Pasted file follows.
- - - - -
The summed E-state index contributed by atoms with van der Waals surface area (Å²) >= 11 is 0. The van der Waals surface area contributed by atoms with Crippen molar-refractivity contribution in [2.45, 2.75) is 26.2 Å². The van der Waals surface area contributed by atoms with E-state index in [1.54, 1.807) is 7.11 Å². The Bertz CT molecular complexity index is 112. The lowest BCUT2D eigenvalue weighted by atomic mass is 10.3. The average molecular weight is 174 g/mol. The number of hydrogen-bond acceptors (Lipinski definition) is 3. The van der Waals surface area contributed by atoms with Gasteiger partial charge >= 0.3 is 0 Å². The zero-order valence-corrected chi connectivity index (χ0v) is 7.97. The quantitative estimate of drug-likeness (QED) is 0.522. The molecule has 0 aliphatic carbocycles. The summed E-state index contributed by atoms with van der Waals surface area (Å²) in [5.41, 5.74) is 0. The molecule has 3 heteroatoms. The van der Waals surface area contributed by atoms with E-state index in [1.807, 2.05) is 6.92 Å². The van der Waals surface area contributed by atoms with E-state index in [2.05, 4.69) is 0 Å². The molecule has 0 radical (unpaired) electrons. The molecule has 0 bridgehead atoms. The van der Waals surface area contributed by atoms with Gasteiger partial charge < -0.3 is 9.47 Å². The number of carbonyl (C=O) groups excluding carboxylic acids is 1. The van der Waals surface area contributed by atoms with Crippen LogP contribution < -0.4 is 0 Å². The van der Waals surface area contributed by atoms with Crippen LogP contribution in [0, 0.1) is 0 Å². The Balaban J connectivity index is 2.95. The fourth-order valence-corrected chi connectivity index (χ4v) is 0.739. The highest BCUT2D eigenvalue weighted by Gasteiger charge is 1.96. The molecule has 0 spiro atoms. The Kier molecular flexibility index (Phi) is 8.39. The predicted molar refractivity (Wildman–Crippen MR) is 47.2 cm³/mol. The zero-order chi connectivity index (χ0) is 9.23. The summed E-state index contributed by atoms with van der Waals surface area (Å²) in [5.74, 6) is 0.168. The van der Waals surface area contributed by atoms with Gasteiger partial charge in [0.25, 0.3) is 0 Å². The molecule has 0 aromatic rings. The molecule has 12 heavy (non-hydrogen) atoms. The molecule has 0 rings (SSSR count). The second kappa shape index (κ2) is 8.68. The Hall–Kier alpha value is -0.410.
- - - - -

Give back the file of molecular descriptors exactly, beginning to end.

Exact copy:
The summed E-state index contributed by atoms with van der Waals surface area (Å²) >= 11 is 0. The van der Waals surface area contributed by atoms with Crippen molar-refractivity contribution in [2.45, 2.75) is 26.2 Å². The van der Waals surface area contributed by atoms with E-state index in [1.54, 1.807) is 7.11 Å². The Bertz CT molecular complexity index is 112. The lowest BCUT2D eigenvalue weighted by atomic mass is 10.3. The average molecular weight is 174 g/mol. The number of hydrogen-bond acceptors (Lipinski definition) is 3. The van der Waals surface area contributed by atoms with Gasteiger partial charge >= 0.3 is 0 Å². The zero-order valence-corrected chi connectivity index (χ0v) is 7.97. The quantitative estimate of drug-likeness (QED) is 0.522. The molecule has 0 aliphatic carbocycles. The summed E-state index contributed by atoms with van der Waals surface area (Å²) in [5.41, 5.74) is 0. The molecule has 3 heteroatoms. The van der Waals surface area contributed by atoms with E-state index in [1.807, 2.05) is 6.92 Å². The van der Waals surface area contributed by atoms with E-state index in [2.05, 4.69) is 0 Å². The molecule has 0 radical (unpaired) electrons. The molecule has 0 bridgehead atoms. The van der Waals surface area contributed by atoms with Gasteiger partial charge < -0.3 is 9.47 Å². The number of carbonyl (C=O) groups excluding carboxylic acids is 1. The van der Waals surface area contributed by atoms with Crippen LogP contribution < -0.4 is 0 Å². The van der Waals surface area contributed by atoms with Crippen LogP contribution in [0, 0.1) is 0 Å². The Balaban J connectivity index is 2.95. The fourth-order valence-corrected chi connectivity index (χ4v) is 0.739. The highest BCUT2D eigenvalue weighted by Gasteiger charge is 1.96. The molecule has 0 spiro atoms. The Kier molecular flexibility index (Phi) is 8.39. The predicted molar refractivity (Wildman–Crippen MR) is 47.2 cm³/mol. The zero-order chi connectivity index (χ0) is 9.23. The summed E-state index contributed by atoms with van der Waals surface area (Å²) in [5.74, 6) is 0.168. The van der Waals surface area contributed by atoms with Gasteiger partial charge in [0.25, 0.3) is 0 Å². The molecule has 0 aromatic rings. The molecule has 12 heavy (non-hydrogen) atoms. The molecule has 0 rings (SSSR count). The second kappa shape index (κ2) is 8.68. The Hall–Kier alpha value is -0.410.